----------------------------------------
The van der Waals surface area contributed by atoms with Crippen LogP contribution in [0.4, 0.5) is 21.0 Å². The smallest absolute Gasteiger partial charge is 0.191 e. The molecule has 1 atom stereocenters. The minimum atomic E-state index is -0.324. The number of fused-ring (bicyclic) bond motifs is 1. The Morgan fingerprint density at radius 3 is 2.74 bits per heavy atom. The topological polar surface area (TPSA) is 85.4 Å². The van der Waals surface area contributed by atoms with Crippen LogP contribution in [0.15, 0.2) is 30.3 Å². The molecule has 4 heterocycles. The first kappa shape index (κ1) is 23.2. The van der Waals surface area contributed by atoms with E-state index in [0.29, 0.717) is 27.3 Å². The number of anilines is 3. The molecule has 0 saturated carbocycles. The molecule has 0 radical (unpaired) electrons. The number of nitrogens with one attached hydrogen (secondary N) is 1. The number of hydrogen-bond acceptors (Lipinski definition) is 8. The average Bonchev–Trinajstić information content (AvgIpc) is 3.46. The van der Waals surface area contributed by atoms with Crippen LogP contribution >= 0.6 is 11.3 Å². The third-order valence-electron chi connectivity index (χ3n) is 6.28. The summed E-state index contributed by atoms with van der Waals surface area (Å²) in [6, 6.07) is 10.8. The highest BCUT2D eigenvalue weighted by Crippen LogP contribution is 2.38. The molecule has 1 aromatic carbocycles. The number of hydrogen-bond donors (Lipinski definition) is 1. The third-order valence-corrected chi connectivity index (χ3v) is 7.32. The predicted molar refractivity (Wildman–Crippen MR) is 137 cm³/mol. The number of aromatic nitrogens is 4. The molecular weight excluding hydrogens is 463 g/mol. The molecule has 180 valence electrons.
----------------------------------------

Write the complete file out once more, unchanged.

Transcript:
The van der Waals surface area contributed by atoms with Crippen LogP contribution in [0.4, 0.5) is 21.0 Å². The smallest absolute Gasteiger partial charge is 0.191 e. The molecule has 1 atom stereocenters. The minimum atomic E-state index is -0.324. The number of fused-ring (bicyclic) bond motifs is 1. The Morgan fingerprint density at radius 3 is 2.74 bits per heavy atom. The topological polar surface area (TPSA) is 85.4 Å². The van der Waals surface area contributed by atoms with Crippen LogP contribution in [0.15, 0.2) is 30.3 Å². The molecule has 4 heterocycles. The first kappa shape index (κ1) is 23.2. The van der Waals surface area contributed by atoms with E-state index in [0.29, 0.717) is 27.3 Å². The number of anilines is 3. The molecule has 0 saturated carbocycles. The molecule has 0 radical (unpaired) electrons. The number of nitrogens with one attached hydrogen (secondary N) is 1. The number of hydrogen-bond acceptors (Lipinski definition) is 8. The average Bonchev–Trinajstić information content (AvgIpc) is 3.46. The van der Waals surface area contributed by atoms with Crippen LogP contribution >= 0.6 is 11.3 Å². The third-order valence-electron chi connectivity index (χ3n) is 6.28. The summed E-state index contributed by atoms with van der Waals surface area (Å²) in [6, 6.07) is 10.8. The highest BCUT2D eigenvalue weighted by Crippen LogP contribution is 2.38. The molecule has 1 aromatic carbocycles. The number of hydrogen-bond donors (Lipinski definition) is 1. The third-order valence-corrected chi connectivity index (χ3v) is 7.32. The predicted molar refractivity (Wildman–Crippen MR) is 137 cm³/mol. The number of aromatic nitrogens is 4. The molecular weight excluding hydrogens is 463 g/mol. The molecule has 180 valence electrons.